A new report has today been published by the global insurance industry group ClimateWise to help insurers play a more meaningful role in the decarbonisation of the world's economy.
Drawing on the expertise of more than 10 ClimateWise members, including Aon, Allianz, Aviva, AXA, Lloyds, Zurich, the report highlights nine key priority areas for insurance product innovation to support climate mitigation and adaptation.
It also explains how insurers can actively engage with supply chains and governments to help deliver a net-zero economy.
“The tangible impacts of climate change are being felt more deeply and seen more frequently than many expected,” said Dominic Christian, chair of ClimateWise and global chairman of reinsurance solutions at Aon.
“Although the insurance industry is changing, that rate of change must accelerate, and innovative climate products must be developed so that industry can both enhance resilience and facilitate the transition.
“We hope this new white paper will lead the way for greater collaboration within our industry and with external decision makers to support the urgent need to tackle climate change.”
The nine key priority areas for insurance product innovation highlighted in the report include:
1) Implementing environmentally-sustainable claims servicing
2) Enabling capital flows towards green solutions through risk transfer solutions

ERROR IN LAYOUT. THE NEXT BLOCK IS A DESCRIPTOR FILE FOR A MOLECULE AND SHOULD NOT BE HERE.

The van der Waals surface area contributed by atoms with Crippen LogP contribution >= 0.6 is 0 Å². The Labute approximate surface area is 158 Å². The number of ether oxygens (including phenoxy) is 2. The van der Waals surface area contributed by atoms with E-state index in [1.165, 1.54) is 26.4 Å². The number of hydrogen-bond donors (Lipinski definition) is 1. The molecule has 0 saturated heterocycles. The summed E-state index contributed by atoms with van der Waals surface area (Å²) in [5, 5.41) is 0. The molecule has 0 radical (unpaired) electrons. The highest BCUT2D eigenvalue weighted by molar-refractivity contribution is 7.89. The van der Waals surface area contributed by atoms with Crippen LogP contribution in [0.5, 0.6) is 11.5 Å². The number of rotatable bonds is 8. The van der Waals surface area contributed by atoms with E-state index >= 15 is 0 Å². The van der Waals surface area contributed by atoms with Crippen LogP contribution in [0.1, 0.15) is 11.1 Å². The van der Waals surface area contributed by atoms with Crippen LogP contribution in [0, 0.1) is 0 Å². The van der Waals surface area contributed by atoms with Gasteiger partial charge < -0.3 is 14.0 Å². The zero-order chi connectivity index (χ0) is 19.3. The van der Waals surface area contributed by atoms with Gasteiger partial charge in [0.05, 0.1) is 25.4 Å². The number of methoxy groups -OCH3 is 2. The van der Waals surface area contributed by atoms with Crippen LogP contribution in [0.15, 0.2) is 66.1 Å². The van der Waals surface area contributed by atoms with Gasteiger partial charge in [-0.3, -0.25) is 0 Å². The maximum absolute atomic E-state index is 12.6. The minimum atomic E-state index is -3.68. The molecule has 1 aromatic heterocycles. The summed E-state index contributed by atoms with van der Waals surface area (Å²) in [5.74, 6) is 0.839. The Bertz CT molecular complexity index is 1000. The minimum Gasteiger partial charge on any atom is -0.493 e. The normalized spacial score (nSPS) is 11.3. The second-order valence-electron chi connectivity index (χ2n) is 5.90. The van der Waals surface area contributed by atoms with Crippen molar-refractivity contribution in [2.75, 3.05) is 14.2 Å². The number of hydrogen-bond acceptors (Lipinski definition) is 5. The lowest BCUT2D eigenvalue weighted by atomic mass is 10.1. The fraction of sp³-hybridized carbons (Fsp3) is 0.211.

3) Creating removal-based carbon offsets through natural capital protection
4) Scaling emerging and existing low-carbon and net-negative technologies and start-ups
5) Supporting the sustainable decommissioning of carbon-intensive assets
6) Developing risk advisory services to support clients’ climate mitigation understanding and approach
7) Enabling and incentivising low-carbon choices
8) Mainstreaming the encouragement of climate mitigation through efficient and resilient reinstatement
9) Developing solutions for increasing climate legal liability and environmental litigation.
The report also includes recommendations to address barriers to innovation and foster greater collaboration, such as expanding the role of government and developing a more coordinated value chain.
“The entire insurance value chain – from modelling firms to loss adjustors, brokers to legal advisors – all hold pieces of the puzzle, and innovation will be needed in all areas,” said Lucy Stanbrough, chair of ClimateWise's managing committee and head of emerging risks at Willis Towers Watson's Willis Research Network.
“From risk services that help reduce transition risks for clients, to the creation of incentives towards a lower-carbon economy through the insurance products it offers to customers, the transition presents an opportunity to build a better business for the industry’s clients in the future.”
Image credit: iStock
Author: Chris Seekings